David Blakeley

Captain David Blakeley was second in command of the elite Pathfinder Platoon and fought in the Iraq war in 2003 and in Afghanistan after 9/11. Before that, with 1 PARA he saw action in Kosovo, Sierra Leone and Northern Ireland and was, at one point, the youngest Captain in the British Army. After being seriously injured in Iraq he fought his way back to physical fitness and went on to undertake SAS selection. He now works as a military consultant to TV and film production companies. Pathfinder is his first book. He lives in London.Visit David Blakeley's website at and follow him on Twitter

David Devereux

David Devereux is a former professional exorcist. His non-fiction debut, MEMOIRS OF AN EXORCIST was published by Andre Deutsch in 2006. He has also written radio comedy scripts. When not writing he enjoys Noel Coward songs, cinema, art and walking. And the occasional drink.

David Morgan

David Morgan was awarded the DSC for his services in the Falklands War. He left the forces in 1991 and now flies commercial jets for Virgin Airways. A dedicated aerobatic pilot, he regularly flies at air shows.

Donald Thomas

Donald Thomas (1926-) was born in Somerset and educated at Queen's College, Taunton, and Balliol College, Oxford. He holds a personal chair in the University of Wales, Cardiff, now Cardiff University. His numerous crime novels include two collections of Sherlock Holmes stories and a hugely successful historical detective series written under the pen name Francis Selwyn and featuring Sergeant Verity of Scotland Yard, as well as gritty police procedurals written under the name of Richard Dacre. He is also the author of seven biographies and a number of other non-fiction works, and won the Gregory Prize for his poems, Points of Contact. He lives in Bath with his wife.

Fanny Blake

Fanny Blake was a publisher for many years, editing both fiction and non-fiction before becoming a freelance journalist and writer. She has written a number of novels, including With a Friend Like You and Women of a Dangerous Age, and various non-fiction titles, as well as acting as ghost writer for a number of celebrities. She is also Books Editor of Woman & Home magazine.Find out more at www. or follow her on Twitter @fannyblake1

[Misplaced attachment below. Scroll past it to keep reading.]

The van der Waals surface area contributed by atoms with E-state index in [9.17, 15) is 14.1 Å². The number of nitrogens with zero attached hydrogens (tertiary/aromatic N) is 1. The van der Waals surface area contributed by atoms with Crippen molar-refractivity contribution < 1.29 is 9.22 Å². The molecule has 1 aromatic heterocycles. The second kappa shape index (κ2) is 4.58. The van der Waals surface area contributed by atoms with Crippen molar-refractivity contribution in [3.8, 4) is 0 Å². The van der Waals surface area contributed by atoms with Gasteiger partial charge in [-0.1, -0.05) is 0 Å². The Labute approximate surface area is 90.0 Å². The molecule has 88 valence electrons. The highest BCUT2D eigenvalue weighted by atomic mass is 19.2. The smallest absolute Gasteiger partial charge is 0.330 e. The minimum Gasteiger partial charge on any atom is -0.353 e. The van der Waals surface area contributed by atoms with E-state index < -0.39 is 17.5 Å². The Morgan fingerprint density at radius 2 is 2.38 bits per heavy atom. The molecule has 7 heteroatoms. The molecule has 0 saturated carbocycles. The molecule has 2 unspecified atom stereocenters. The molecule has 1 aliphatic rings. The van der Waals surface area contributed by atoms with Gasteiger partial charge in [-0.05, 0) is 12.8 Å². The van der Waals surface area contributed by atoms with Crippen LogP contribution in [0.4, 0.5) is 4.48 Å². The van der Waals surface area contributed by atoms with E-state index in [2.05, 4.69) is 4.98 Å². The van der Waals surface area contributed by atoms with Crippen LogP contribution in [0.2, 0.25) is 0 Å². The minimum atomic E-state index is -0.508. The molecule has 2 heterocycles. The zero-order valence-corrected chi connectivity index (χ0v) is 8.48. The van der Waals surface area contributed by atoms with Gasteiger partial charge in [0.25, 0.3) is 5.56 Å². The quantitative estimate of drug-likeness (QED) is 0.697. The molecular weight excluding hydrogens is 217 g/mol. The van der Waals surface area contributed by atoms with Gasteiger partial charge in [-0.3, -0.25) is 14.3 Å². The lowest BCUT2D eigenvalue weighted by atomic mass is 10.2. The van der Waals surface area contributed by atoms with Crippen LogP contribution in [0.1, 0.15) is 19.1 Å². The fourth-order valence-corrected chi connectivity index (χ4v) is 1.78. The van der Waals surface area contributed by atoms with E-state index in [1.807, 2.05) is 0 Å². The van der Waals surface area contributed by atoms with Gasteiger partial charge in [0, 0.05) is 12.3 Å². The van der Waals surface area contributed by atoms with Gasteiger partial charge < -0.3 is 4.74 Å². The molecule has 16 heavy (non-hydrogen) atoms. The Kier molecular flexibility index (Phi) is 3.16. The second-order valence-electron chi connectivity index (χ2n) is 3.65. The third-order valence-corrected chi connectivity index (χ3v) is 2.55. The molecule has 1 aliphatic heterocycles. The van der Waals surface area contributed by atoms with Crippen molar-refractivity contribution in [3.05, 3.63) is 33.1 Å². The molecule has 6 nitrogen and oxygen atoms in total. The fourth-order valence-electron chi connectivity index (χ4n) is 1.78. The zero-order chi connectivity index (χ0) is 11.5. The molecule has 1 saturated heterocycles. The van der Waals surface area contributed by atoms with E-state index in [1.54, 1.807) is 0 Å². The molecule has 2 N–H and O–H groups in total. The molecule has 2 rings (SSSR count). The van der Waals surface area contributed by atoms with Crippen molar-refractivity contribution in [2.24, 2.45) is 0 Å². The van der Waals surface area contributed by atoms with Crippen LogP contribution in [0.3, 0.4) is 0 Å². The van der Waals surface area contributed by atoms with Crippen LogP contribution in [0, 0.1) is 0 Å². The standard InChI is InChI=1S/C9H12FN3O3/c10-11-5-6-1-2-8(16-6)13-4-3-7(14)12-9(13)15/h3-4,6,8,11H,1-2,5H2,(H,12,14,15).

Frank Pope

Frank Pope is the Ocean Correspondent of The Times and presenter for the BBC. Previously he worked on underwater expeditions all over the world under the auspices of Oxford MARE (Maritime Archaeological Research and Excavation Unit), including the excavation of Admiral Lord Nelson's flagship HMS Agamemnon. He divides his time between London and Nairobi.Visit Frank Pope's website and follow him on Twitter at

Gary Sheffield

Gary Sheffield is Professor of Modern History at King's College London. He is a Fellow of the Royal Historical Society, and author of Forgotten Victory: The First World War - Myths and Realities and The Somme. He broadcasts regularly on television and radio, and writes for the national press. He lives in Oxfordshire. Dr John Bourne is Director of the Centre for First World War Studies at the University of Birmingham. He is a Fellow of the Royal Historical Society and Vice-President of the Western Front Association. He has written widely on the First World War, including Britain and the Great War 1914-1918 and Who's Who in the First World War. He lives in Birmingham.

Gordon Corera

Gordon Corera is a Security Correspondent for BBC News. In that role, he covers the work of Britain's intelligence agencies. His documentary series 'MI6: A century in the Shadows' was broadcast on Radio 4 in the summer of 2009. His series 'The Real Spooks' on MI5 was broadcast in December 2007. He is the author of SHOPPING FOR BOMBS on the rise and fall of the Pakistani nuclear arms salesman AQ Khan.

Guy Sajer

Sajer was a French citizen living in Alsace, who served as a foreign conscript in the German Army during World War II, fighting the Russians on the Eastern front in the Grossdeutschland Division.

Iain Ballantyne

Having written about the global activities of the Royal Navy for more than 20 years, Iain Ballantyne has spent time in most types of warship, from nuclear-powered submarines and aircraft carriers, to destroyers and frigates. He has sailed in minefields off war-torn Kuwait, witnessed embargo enforcement in the Adriatic and counter-terrorism sweeps in the Mediterranean. Iain has also voyaged into Arctic waters and accompanied Royal Marines on fast boat patrols off Hong Kong. He won an award for his action-packed depiction of the pursuit and destruction of Hitler's flagship, as recounted in KILLING THE BISMARCK, his last book prior to HUNTER KILLERS for Orion. In 2017 Iain Ballantyne was awarded a Fellowship by the UK's Maritime Foundation, one of its top annual awards, in recognition of his immense contribution to the maritime cause since 1990, as a journalist, author of naval history books and Editor of WARSHIPS International Fleet Review magazine from 1998 to the present.